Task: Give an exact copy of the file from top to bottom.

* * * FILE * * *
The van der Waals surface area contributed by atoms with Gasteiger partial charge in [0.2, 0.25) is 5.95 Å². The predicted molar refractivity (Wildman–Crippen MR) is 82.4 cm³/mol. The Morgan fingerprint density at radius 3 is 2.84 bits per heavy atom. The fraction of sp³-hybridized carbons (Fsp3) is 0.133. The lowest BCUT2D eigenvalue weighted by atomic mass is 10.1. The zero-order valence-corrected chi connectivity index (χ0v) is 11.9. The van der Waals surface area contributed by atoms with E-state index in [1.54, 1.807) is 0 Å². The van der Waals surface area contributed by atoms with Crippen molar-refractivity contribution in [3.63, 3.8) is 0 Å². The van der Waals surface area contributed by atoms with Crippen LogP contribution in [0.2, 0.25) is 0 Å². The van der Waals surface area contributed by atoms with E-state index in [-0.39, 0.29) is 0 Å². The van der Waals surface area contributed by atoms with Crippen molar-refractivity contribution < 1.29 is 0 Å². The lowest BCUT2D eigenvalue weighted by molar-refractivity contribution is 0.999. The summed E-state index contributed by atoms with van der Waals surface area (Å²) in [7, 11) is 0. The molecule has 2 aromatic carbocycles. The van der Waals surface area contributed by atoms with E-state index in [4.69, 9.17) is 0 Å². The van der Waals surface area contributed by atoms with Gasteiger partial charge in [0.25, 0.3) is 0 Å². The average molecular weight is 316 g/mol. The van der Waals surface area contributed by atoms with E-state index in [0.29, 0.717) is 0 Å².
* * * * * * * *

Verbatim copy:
The van der Waals surface area contributed by atoms with Gasteiger partial charge in [0.2, 0.25) is 5.95 Å². The predicted molar refractivity (Wildman–Crippen MR) is 82.4 cm³/mol. The Morgan fingerprint density at radius 3 is 2.84 bits per heavy atom. The fraction of sp³-hybridized carbons (Fsp3) is 0.133. The lowest BCUT2D eigenvalue weighted by atomic mass is 10.1. The zero-order valence-corrected chi connectivity index (χ0v) is 11.9. The van der Waals surface area contributed by atoms with E-state index in [1.54, 1.807) is 0 Å². The van der Waals surface area contributed by atoms with Crippen molar-refractivity contribution in [3.63, 3.8) is 0 Å². The van der Waals surface area contributed by atoms with Crippen LogP contribution in [0.2, 0.25) is 0 Å². The van der Waals surface area contributed by atoms with E-state index in [-0.39, 0.29) is 0 Å². The van der Waals surface area contributed by atoms with Crippen molar-refractivity contribution < 1.29 is 0 Å². The lowest BCUT2D eigenvalue weighted by molar-refractivity contribution is 0.999. The summed E-state index contributed by atoms with van der Waals surface area (Å²) in [7, 11) is 0. The molecule has 2 aromatic carbocycles. The van der Waals surface area contributed by atoms with E-state index in [4.69, 9.17) is 0 Å². The van der Waals surface area contributed by atoms with Gasteiger partial charge in [0.25, 0.3) is 0 Å². The average molecular weight is 316 g/mol. The van der Waals surface area contributed by atoms with E-state index in [0.29, 0.717) is 0 Å².